Little more than an hour after Desert Ridge (Mesa, Ariz.) lost its first-round playoff game last year, shortstop Jerry Klemen drove by the baseball field and noticed someone running like a madman in the outfield.
Klemen pulled up for a closer look, assuming one of his teammates had gotten in trouble and was being punished.
Instead, Klemen found best friend Jake Barrett alone on the field doing "poles" -- running foul pole to foul pole along the warning track and sprinting the last 90 feet at full speed. Barrett was the starting pitcher that day in a 5-1 loss to Marana Mountain View, and he was taking the defeat so hard he needed to blow off steam. He normally runs eight poles after a start. On this day, he stopped counting at 21.
"I knew going into the tournament we had a really good chance at winning it," Barrett says. "Once we lost that first game, it would be a lot harder and I blamed it on myself."
Since it was only the first loss in a double-elimination tourney, the Jaguars were still alive. But Barrett couldn't stomach the thought of letting his team down at a
"It shows how much he cares and how much he wants to win," says Klemen, who will play at Indiana next year.
Eventually, Barrett stopped running and met up with his friend. They talked about the game, and Klemen was finally able to convince his teammate the loss wasn't on him.
"I had to tell him he threw a good game and we didn't help him out," Klemen says.
The way Barrett handled that loss defines the 6-foot-3, 230-pound righty as much as his low-90s fastball or nasty slider. He didn't blame the umpires or his team's lack of offense. He put it all on his shoulders and promised it wouldn't happen again.
Barrett went on to win two more games as the Jaguars won four in a row to advance from the consolation bracket to the state
semifinals. Still, that initial loss remains with the team. The game story from the next day's newspaper has been clipped and posted
in Desert Ridge's dugout to serve as a reminder.
Not that Barrett needs any help remembering.
He may have finished last year 10-2 with a 2.50 ERA and 90 K's in 78 innings while hitting .436 with seven homers and 53 RBIs. And he may have been one of only two juniors to make the Arizona Republic's Class 5A All-State team. But for Barrett, now a senior who has signed with Arizona State and could be an early-round pick in June's MLB Draft, the defeat still stings.
Maybe Barrett reacted the way he did following the Mountain View loss because he'd had so little experience dealing with failure on the big stage.
Jake Barrett Favorites
TV Show: "SportsCenter"
- Movie: "300"
Actor: Will Ferrell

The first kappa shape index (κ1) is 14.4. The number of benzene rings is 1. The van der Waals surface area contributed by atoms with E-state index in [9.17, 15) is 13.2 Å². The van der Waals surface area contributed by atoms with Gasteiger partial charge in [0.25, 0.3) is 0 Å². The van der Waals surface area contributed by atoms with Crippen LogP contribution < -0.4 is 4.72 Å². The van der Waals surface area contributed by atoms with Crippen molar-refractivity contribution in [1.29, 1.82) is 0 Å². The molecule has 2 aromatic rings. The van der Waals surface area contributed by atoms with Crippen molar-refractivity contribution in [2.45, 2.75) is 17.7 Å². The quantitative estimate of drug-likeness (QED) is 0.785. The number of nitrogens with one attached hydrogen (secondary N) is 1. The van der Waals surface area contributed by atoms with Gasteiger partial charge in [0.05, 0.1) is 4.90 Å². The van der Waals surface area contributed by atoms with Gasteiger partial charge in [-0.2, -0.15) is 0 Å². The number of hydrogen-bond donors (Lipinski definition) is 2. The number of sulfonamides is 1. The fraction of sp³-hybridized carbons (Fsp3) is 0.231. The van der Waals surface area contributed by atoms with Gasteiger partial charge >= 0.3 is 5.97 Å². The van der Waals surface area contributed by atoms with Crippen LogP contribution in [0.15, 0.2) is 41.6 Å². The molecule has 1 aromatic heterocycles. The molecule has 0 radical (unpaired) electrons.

- Musical Artist: Lil Wayne
As a freshman, he showed enough talent to make varsity and convince Desert Ridge coach Pat Herrera he was a future star. But it wasn't until the state playoffs that the coach realized just how good Barrett could be.
In a loser-goes-home consolation bracket battle, the seventh-seeded Jaguars took on No. 3 Sunnyside. Desert Ridge ended up losing, 5-4, in eight innings, but Barrett threw several frames of scoreless relief to keep his team alive.
"At that moment, we knew he had the talent and the heart," Herrera says.
If there were any doubts, Barrett erased them with a standout sophomore campaign. After being eased into the rotation as a
freshman, he was the undisputed ace his second year. Barrett lived up to the billing by going 7-5 with a 2.71 ERA and 82 strikeouts in 69 innings. He was just as dangerous at the plate, belting seven home runs to go along with 51 RBIs and a .413 batting average.
By the spring of 2008, Barrett was considered one of the top
juniors in Arizona -- and with one brilliant performance, he
cemented his status as the top junior.
Desert Ridge was facing Highland and its lefty ace, James Pazos. Barrett was on the mound for the Jaguars, but Pazos -- who like Barrett was a junior at the time -- was the one the college coaches had come to see.
When it was over, though, all they could talk about was Barrett.
The power-hitting, hard-throwing Desert Ridge star showed all his skills that day, cracking two home runs and pitching a complete game as the Jaguars triumphed, 6-3.
"That's how he got on the radar," Herrera says. "We knew how good he was by then, but that performance showed everyone else."
After he finished his stellar junior campaign, Barrett went national, making the USA Baseball 18U team that won the silver medal at last summer's World Junior Championships in Canada.
Once again, he thrived when the lights were brightest.
He appeared in three games, earning a win and two saves in 6.2 scoreless innings. As the team's closer, Barrett was thrust into several high-pressure situations.
In a round-robin game against eventual champion Korea, he threw three innings of relief to preserve a 4-3 win. Then in the
semifinals against Australia, Barrett struck out four in two innings to help the U.S. earn a 3-1 victory.
Closing out games was nothing new for Barrett -- though he usually starts them, too. An old-school hurler, he doesn't worry about pitch counts and never wants to leave a game.
"Coach'll ask how I feel, and I'll tell him I feel great even if I have a little bit of soreness," Barrett says. "I want to finish the game."
Sometimes even that's not enough. If the result isn't to his liking, Barrett's work is just beginning.
Ryan Canner-O'Mealy covers high school sports for ESPN RISE Magazine.